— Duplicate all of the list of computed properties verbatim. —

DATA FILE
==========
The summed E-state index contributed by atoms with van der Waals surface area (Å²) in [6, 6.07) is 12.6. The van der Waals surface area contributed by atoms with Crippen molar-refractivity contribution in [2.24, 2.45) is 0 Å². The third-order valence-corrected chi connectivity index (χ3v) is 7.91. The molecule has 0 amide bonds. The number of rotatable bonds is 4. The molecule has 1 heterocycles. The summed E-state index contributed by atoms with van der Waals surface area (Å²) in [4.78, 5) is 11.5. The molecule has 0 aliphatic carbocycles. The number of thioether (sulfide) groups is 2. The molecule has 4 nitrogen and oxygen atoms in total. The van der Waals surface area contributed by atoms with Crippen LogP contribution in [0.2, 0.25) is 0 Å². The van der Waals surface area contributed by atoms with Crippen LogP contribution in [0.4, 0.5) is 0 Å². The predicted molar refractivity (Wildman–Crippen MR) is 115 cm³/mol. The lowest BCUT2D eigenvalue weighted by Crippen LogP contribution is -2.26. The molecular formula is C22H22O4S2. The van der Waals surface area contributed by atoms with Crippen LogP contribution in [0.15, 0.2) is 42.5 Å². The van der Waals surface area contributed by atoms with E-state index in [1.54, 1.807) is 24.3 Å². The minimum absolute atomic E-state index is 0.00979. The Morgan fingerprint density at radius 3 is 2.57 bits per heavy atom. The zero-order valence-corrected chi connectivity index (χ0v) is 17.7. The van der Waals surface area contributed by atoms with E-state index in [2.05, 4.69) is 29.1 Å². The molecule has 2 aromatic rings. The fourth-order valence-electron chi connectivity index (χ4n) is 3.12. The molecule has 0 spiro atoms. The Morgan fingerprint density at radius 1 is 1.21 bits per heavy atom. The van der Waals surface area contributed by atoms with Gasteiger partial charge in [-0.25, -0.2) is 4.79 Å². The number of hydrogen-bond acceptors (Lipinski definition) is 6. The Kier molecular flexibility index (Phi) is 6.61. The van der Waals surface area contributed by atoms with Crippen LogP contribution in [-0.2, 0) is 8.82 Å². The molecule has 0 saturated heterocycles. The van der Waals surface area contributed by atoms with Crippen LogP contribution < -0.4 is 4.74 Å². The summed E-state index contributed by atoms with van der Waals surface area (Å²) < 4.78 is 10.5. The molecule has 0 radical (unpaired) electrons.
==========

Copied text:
The summed E-state index contributed by atoms with van der Waals surface area (Å²) in [6, 6.07) is 12.6. The van der Waals surface area contributed by atoms with Crippen molar-refractivity contribution in [2.24, 2.45) is 0 Å². The third-order valence-corrected chi connectivity index (χ3v) is 7.91. The molecule has 0 amide bonds. The number of rotatable bonds is 4. The molecule has 1 heterocycles. The summed E-state index contributed by atoms with van der Waals surface area (Å²) in [4.78, 5) is 11.5. The molecule has 0 aliphatic carbocycles. The number of thioether (sulfide) groups is 2. The molecule has 4 nitrogen and oxygen atoms in total. The van der Waals surface area contributed by atoms with Crippen LogP contribution in [0.2, 0.25) is 0 Å². The van der Waals surface area contributed by atoms with Crippen LogP contribution in [0.4, 0.5) is 0 Å². The predicted molar refractivity (Wildman–Crippen MR) is 115 cm³/mol. The lowest BCUT2D eigenvalue weighted by Crippen LogP contribution is -2.26. The molecular formula is C22H22O4S2. The van der Waals surface area contributed by atoms with Crippen LogP contribution in [0.15, 0.2) is 42.5 Å². The van der Waals surface area contributed by atoms with E-state index in [1.54, 1.807) is 24.3 Å². The minimum absolute atomic E-state index is 0.00979. The Morgan fingerprint density at radius 3 is 2.57 bits per heavy atom. The zero-order valence-corrected chi connectivity index (χ0v) is 17.7. The van der Waals surface area contributed by atoms with E-state index in [2.05, 4.69) is 29.1 Å². The molecule has 2 aromatic rings. The fourth-order valence-electron chi connectivity index (χ4n) is 3.12. The molecule has 0 spiro atoms. The Morgan fingerprint density at radius 1 is 1.21 bits per heavy atom. The van der Waals surface area contributed by atoms with Gasteiger partial charge in [-0.25, -0.2) is 4.79 Å². The number of hydrogen-bond acceptors (Lipinski definition) is 6. The Kier molecular flexibility index (Phi) is 6.61. The van der Waals surface area contributed by atoms with Crippen LogP contribution in [-0.2, 0) is 8.82 Å². The molecule has 0 saturated heterocycles. The van der Waals surface area contributed by atoms with Crippen LogP contribution < -0.4 is 4.74 Å². The summed E-state index contributed by atoms with van der Waals surface area (Å²) < 4.78 is 10.5. The molecule has 0 radical (unpaired) electrons.